Jefferson opens court annex

January 20, 2000

Court AnnexBy DAVE McMILLION / Staff Writer, Charles Town

photo: RIC DUGAN / staff photographer

CHARLES TOWN, W.Va. - Jefferson County Magistrate Gail Viands-Boober jokes that she is so used to the sewer pipe that runs through the ceiling of the old magistrate courtroom that it will be hard to forget her often repeated advice to anyone testifying in her hearings.

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"Watch your head and be seated," Viands-Boober told witnesses at they took the stand.

Toilets could be heard flushing during hearings and parties involved in disagreements often had to stand face-to-face in the hallways of the building because there was no room to separate them.

On Thursday, Viands-Boober and the county's two other magistrates were given the keys to a new court complex.

The $3.5 million court complex offers the latest in courthouse design and security, including 37 cameras that can be manually controlled to observe hallways and courtrooms.


Special efforts have been made to keep magistrates, family law masters and other court personnel separate from public access, and inmates being brought to the building for hearings will use a separate elevator at the rear of the building.

Desks are equipped with panic alarms that are wired to 911 and the Charles Town Police Department, and bullet-proof glass surrounds offices on the first floor.

People wanting to see magistrates about a problem won't be able to just stroll into their offices. They will have to speak into a device that projects a video image of the person to a magistrate assistant seated in another office.

Viands-Boober said the video communication system is vital for security. She recalled an incident in which an ex-convict came into her office and lunged for her throat.

"I've been waiting a long time for this," Viands-Boober said.

The court annex was designed by First Charles Town Group, a corporation made up of Charles Town attorney Peter Chakmakian and partner Richard Weese.

The Jefferson County Commissioners had been considering building a new courthouse annex that would surround the existing Jefferson County Courthouse at the corner of George and Washington streets. But the commissioners were concerned that there was not enough public support for a $6.5 million bond issue that would have been needed to build the complex, said former Commissioner Greg Lance, who was in office when the deal with First Charles Town Group was made.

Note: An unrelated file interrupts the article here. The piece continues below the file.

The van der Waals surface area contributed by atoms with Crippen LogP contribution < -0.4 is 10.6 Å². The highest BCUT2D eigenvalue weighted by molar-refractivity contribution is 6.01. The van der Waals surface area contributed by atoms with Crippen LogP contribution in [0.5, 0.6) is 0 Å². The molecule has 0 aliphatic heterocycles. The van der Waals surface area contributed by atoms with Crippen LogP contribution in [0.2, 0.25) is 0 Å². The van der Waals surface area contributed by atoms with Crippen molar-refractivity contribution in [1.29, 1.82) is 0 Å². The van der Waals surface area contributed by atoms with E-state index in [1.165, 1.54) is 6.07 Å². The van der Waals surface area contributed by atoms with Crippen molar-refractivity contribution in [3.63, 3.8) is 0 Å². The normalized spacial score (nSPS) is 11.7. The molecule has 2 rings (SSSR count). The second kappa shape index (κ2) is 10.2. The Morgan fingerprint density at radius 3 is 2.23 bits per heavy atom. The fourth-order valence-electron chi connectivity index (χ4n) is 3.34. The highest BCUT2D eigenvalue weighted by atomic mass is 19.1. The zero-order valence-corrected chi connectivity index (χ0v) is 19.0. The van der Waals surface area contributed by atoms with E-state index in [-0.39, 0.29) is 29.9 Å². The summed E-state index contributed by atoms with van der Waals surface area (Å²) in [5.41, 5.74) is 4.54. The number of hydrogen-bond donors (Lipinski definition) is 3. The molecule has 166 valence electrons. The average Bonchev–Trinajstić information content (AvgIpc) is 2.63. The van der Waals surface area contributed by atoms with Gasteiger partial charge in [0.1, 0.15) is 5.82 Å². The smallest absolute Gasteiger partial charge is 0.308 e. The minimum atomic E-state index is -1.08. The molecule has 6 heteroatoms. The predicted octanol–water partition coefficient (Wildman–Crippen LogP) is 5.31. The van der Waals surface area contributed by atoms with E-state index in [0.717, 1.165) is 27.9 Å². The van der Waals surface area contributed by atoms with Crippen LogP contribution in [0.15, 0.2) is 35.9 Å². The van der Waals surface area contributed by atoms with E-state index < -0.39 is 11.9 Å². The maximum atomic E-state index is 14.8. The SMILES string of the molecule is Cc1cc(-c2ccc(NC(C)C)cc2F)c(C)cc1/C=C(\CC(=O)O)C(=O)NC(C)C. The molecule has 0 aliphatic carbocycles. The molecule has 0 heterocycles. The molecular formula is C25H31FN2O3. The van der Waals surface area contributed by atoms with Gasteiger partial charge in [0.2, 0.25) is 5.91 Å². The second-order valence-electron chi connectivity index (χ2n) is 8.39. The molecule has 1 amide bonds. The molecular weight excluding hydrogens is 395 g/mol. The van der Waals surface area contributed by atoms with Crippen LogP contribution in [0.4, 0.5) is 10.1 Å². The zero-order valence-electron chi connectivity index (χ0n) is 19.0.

First Charles Town Group proposed converting the St. Margaret's building it owned across the street from the Jefferson County Courthouse into a magistrate court and leasing it to the county.

First Charles Town Group worked a little over two years converting the building and expanded it by about 21,000 square feet, according to Chakmakian.

Under the agreement, the county will lease the court annex for $26,500 a month with the option to buy it, Chakmakian said.

In addition to magistrates offices and courtrooms, the building will house the Jefferson County Prosecutor's office, circuit clerks office, probation office and the family law master's office.

About 50 people attended a ribbon-cutting ceremony for the building Thursday afternoon and toured the annex.

"I think we got what we bargained for," said Jefferson County Commission President James G. Knode.

The building is richly decorated with stained oak woodwork, recessed lighting and chandeliers.

"(Chakmakian) has got a real flair about him," said Circuit Court Judge David Sanders as he walked through the building.

When asked why he made the extra effort to make the building attractive, Chakmakian said any building for public use "ought to have a certain reverence, especially a courtroom."

Magistrates and other court personnel are expected to move into the building today, and it will formally open on Monday.

It is not known what the old magistrate court building, located at George and Congress streets, will be used for, county officials said.

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